Today’s Contributor: Sara Tso
I am a third grade teacher at Barton Hills. I have taught in Austin ISD for 22 years. I am actually a product of AISD and graduated from Austin High in 1992. I have a 4th grade daughter and a 5th grade son who also attend Barton Hills.
On any given day you can walk into a classroom at Barton Hills Elementary and be met with the sounds of power saws, drills, hammers, and the smell of glue guns. You are probably asking yourself “Is this shop class?”. No these are elementary classrooms putting their maker skills to work.
Our school was fortunate to get 6 maker carts donated to our school last year. I can tell you that every teacher took pause and wondered how in the world to make this work. There was lots of apprehension and lots of training. As we enter year two the comfort level with the tools has increased tremendously.
“Maker Space” has become very popular in recent years in the elementary classroom, as was apparent when I attended TCEA a few weeks ago and the number of maker sessions that were available. Maker can be done with pretty much anything in your classroom, but our school was very fortunate to be able to bring in more tools to help support maker ideas.
My first year with the Maker Ready carts was a little nerve racking. I just knew a kid was going to cut their hands, or pierce their finger, or burn themselves. I must say I was pleasantly surprised that the worst injury we incurred was a burn from touching the metal part of the hot glue gun. We brought in parents to show them the carts and give them some insight on how they could come volunteer and help in the classroom.
The first project was very specific and not as open-ended as I would have liked, but I wanted to make sure the kids knew how to use these tools correctly and how to use them safely. Our next few projects were much more open ended and I was amazed at how creative my little group of second graders could be. We focused on bugs and had bees with moving wings, insect hotels, and flowers with bees that could sit attached using magnets. All from their own minds.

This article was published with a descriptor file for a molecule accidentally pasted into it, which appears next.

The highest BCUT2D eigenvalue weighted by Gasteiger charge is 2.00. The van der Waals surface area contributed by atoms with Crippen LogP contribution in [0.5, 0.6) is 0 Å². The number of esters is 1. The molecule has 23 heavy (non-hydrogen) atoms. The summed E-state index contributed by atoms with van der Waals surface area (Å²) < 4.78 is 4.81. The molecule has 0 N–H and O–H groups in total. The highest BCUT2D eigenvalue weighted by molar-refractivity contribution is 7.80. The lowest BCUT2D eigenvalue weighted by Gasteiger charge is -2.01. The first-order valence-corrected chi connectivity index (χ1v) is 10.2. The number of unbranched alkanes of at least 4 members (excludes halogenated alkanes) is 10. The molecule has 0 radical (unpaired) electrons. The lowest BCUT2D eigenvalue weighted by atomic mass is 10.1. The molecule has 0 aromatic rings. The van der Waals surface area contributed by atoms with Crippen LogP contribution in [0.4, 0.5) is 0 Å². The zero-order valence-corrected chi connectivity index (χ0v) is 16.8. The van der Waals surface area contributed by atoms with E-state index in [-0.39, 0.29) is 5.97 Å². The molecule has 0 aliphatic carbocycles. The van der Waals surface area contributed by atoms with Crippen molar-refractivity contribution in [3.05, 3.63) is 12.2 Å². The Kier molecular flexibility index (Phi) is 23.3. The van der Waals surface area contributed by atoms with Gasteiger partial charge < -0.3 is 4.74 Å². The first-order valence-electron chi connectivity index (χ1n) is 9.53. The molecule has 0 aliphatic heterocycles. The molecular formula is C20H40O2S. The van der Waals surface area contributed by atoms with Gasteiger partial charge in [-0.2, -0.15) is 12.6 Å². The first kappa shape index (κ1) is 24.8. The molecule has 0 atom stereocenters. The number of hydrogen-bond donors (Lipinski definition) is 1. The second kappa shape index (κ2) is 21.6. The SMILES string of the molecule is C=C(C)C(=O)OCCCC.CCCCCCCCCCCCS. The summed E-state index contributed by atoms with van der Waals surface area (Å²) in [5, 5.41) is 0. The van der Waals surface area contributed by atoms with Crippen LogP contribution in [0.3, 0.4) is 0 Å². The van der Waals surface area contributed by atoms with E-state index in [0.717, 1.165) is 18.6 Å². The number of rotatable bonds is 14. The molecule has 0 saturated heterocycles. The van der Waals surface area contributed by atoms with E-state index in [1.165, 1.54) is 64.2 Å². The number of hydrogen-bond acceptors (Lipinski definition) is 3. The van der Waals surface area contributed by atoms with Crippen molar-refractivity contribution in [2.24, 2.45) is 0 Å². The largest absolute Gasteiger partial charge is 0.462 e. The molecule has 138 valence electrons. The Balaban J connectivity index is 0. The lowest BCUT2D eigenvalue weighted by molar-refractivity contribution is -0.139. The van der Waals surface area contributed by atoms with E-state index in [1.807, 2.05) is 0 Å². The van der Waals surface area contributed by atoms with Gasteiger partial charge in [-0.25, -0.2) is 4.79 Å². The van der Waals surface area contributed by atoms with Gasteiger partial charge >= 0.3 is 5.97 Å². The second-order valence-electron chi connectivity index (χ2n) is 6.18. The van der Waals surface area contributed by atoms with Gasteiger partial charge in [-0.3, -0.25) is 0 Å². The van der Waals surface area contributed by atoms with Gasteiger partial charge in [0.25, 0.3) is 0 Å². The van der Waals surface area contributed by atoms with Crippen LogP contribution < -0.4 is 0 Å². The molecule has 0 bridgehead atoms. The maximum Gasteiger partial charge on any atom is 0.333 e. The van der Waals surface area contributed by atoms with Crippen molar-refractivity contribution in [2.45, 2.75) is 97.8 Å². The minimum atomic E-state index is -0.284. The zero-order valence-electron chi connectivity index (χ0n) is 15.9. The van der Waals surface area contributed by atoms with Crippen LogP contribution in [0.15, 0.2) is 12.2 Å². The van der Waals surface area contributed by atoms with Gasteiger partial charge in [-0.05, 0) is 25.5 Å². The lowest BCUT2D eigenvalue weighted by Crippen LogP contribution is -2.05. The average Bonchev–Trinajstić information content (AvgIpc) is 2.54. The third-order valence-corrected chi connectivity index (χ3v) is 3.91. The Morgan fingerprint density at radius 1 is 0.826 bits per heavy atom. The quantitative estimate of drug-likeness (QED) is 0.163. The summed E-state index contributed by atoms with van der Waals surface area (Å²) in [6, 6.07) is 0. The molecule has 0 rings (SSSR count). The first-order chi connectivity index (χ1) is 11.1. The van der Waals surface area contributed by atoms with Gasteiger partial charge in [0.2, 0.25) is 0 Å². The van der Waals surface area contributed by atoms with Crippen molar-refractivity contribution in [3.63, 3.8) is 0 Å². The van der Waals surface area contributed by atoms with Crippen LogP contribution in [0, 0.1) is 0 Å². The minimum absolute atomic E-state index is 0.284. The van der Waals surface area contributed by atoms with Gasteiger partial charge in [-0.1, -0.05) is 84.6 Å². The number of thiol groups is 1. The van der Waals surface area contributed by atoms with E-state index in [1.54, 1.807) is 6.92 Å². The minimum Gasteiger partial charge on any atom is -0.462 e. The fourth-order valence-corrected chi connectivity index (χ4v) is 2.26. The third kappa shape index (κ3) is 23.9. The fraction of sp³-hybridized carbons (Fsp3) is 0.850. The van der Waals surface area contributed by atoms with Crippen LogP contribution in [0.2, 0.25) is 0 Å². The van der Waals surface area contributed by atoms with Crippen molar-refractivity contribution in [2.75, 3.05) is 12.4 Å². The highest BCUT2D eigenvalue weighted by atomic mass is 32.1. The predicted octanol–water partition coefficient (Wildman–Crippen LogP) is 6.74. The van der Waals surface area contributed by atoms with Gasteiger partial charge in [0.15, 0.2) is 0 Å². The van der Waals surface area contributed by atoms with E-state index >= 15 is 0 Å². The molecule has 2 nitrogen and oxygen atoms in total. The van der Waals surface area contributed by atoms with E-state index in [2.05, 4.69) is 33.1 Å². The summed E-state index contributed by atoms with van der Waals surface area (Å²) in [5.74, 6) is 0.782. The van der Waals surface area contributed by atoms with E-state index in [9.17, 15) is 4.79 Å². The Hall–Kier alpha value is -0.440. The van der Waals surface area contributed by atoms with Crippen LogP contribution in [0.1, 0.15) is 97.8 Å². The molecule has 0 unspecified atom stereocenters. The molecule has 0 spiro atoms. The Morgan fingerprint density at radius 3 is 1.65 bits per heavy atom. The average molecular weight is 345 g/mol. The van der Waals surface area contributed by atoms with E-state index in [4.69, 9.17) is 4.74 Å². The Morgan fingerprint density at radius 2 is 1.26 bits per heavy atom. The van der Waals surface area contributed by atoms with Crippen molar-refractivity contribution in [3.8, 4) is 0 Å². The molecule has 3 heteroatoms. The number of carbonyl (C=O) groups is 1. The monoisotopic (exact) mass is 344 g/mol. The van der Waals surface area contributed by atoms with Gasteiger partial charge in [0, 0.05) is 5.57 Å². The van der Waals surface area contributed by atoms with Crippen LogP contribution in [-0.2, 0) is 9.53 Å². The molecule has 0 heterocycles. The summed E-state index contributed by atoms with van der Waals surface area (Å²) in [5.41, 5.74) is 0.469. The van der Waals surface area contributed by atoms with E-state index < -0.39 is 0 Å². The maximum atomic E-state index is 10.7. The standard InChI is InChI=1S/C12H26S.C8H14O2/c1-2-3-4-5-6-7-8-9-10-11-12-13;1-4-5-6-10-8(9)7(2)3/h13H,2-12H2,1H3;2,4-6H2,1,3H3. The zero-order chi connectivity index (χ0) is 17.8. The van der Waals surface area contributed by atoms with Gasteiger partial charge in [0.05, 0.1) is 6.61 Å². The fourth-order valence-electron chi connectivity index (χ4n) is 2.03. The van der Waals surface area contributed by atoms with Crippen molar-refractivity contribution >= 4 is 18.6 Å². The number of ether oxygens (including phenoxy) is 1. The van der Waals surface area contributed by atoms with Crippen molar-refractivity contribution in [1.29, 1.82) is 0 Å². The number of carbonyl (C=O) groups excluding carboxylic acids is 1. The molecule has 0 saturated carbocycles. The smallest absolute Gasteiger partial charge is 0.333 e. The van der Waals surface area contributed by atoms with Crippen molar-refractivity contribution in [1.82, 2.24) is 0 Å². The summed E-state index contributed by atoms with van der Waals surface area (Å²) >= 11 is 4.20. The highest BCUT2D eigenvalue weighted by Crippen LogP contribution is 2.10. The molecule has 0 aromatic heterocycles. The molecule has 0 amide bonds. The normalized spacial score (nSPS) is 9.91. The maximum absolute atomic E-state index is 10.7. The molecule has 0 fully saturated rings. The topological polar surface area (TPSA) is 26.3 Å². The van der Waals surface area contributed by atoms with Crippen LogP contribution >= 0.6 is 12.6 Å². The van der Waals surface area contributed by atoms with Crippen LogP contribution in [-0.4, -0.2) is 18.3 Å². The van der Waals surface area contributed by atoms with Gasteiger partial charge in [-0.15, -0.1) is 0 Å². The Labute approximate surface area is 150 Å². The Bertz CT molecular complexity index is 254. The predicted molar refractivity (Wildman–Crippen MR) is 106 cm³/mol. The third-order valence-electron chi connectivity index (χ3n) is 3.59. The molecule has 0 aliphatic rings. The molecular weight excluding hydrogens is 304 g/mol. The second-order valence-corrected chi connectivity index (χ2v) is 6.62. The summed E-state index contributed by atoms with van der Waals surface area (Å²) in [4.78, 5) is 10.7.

This year I was fortunate to get to loop with my kids and kept almost my same class. I loved being able to start with a maker project knowing that they knew how to use the tools and the expectations for safety. We spent time learning how to make hinges and how to connect cardboard with notches, so as not to have to use several sticks of glue to hold our projects together. The first project they were asked to make was a model of the dog from How To Steal A Dog. I never showed them the cover of the book and they had to make their dog from descriptions we read from the book. We ended up with dogs that had moving legs, wagging tails, and even one with a tongue hanging out of its mouth.
In the coming weeks the students are going to be asked to create a project that ties in with their animal research projects they have been working on. These will be displayed during a school-wide maker day event. I can’t wait to see where their creativity will take them.